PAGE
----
Organic vs. 'Climate-Smart': Can the UN Fix Farming in Time? | Civil Eats

Organic vs. ‘Climate-Smart’: Can the UN Fix Farming in Time?

From the United Nations Climate Summit to the People’s Climate March and the accompanying Flood Wall Street action, all eyes have been on the climate this week.

Amidst heated discussions of global policy change, greenhouse gases, and emissions caps, food and farming–and the impact they are having on our changing climate—were also in the spotlight. After all, agriculture is one of largest contributors of human-caused emissions.

Organic farming research and advocacy organization, The Rodale Institute, was at the head of the line, presenting research on what they call “regenerative organic agriculture” (ROA). According to the group’s white paper on the topic, “these practices work to maximize carbon fixation while minimizing the loss of that carbon once returned to the soil, reversing the greenhouse effect.

At a New York press conference on Tuesday, Rodale’s scientists advocated for the use of ROA in reversing the effects of climate change.

“While we strive over time to wean ourselves off of fossil fuel and decarbonize the world’s economy, let us immediately and confidently reverse climate change now through the available technology of regenerative organic agriculture,” offered Tom Newmark, co-founder and chair of The Carbon Underground, and a close collaborator with the Rodale Institute.

According to Rodale, the hope is to alter the course of climate change conversations–-to convince global leaders to stop talking about reducing emissions and mitigating impact and to start talking about restoring the earth’s carbon balance to its preindustrial state—via healthy soil and organic farming.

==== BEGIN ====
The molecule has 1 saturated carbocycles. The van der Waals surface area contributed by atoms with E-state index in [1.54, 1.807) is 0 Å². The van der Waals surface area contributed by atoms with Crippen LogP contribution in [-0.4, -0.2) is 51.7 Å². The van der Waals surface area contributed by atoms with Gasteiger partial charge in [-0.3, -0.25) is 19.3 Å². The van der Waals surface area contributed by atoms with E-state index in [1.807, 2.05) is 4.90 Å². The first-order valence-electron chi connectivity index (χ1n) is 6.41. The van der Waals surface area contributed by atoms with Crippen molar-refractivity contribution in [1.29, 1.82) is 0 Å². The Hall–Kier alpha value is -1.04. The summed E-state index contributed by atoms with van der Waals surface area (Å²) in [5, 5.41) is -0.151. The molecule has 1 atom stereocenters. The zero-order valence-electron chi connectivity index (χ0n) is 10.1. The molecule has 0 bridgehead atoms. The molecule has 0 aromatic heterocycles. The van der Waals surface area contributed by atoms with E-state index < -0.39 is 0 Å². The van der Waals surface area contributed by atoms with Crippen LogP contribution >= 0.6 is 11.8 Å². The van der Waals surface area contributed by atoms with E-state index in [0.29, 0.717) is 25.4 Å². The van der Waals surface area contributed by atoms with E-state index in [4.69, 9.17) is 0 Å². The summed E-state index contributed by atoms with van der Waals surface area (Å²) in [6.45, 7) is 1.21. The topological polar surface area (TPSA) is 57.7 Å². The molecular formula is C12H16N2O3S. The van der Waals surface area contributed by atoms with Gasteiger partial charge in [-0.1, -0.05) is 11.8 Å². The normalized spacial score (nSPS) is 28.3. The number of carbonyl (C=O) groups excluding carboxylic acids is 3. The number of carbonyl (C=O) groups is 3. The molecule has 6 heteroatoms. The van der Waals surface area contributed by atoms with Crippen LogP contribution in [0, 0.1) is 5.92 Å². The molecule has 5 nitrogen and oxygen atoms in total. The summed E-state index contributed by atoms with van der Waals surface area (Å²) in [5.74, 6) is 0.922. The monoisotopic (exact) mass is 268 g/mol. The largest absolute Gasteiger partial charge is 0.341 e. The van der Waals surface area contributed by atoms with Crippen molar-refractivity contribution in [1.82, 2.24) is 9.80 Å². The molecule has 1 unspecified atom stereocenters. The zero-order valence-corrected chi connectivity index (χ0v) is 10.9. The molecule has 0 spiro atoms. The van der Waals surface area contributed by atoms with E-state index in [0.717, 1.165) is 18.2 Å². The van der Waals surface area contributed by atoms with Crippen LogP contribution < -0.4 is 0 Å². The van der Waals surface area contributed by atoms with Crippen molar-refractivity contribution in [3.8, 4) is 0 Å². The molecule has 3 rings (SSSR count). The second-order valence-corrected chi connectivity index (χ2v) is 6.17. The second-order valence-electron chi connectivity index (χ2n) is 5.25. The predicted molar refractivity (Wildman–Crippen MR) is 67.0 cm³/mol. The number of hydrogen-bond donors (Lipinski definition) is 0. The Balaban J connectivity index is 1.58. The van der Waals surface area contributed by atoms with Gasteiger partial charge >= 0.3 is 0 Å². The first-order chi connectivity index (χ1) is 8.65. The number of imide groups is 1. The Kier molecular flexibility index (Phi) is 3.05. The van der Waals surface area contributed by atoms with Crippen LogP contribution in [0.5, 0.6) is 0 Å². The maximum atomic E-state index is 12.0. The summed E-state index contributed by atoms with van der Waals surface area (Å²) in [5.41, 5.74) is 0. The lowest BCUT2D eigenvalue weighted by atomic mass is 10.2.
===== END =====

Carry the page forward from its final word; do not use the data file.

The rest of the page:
Soil is the second largest carbon sink in our environment after the oceans. In contrast to oceans, which acidify as they absorb excess carbon dioxide (CO2) from the atmosphere, soil can store carbon and nourish carbon-based plants. For years, Rodale–and a whole array of scientists other sustainably minded folks–have been proposing that farmers adopt growing methods that leverage the soil’s capacity to absorb carbon. By doing so, Rodale says that we could sequester over 100 percent of the human-produced CO2 emissions in the atmosphere.

Rodale defines ROA as agriculture that “improves the resources it uses, rather than destroying or depleting them,” using methods that include composting, cover crops, crop rotation, and conservation tillage. Regenerative agriculture stands in stark contrast to conventional practices, of which soil degradation and chemical runoff are just two of many negative environmental impacts.

To critics who say organic growing methods result in lower crop output, Rodale’s 30-year Farming Systems Trial proves otherwise. Their test crops prove equally as productive under regenerative organic practices as under conventional ones. And the regenerative system is more durable in the face of drought, flood, and other extreme weather events than the conventional system.

Rodale’s findings come at a time when experts are eager for climate solutions in agriculture. One ongoing project is the UN’s Global Alliance for “Climate-Smart Agriculture” (CSA). The alliance for CSA–made up of 16 countries and 37 organizations was launched to “enable 500 million farmers worldwide to practice climate-smart agriculture by 2030”–held its first meeting on Wednesday.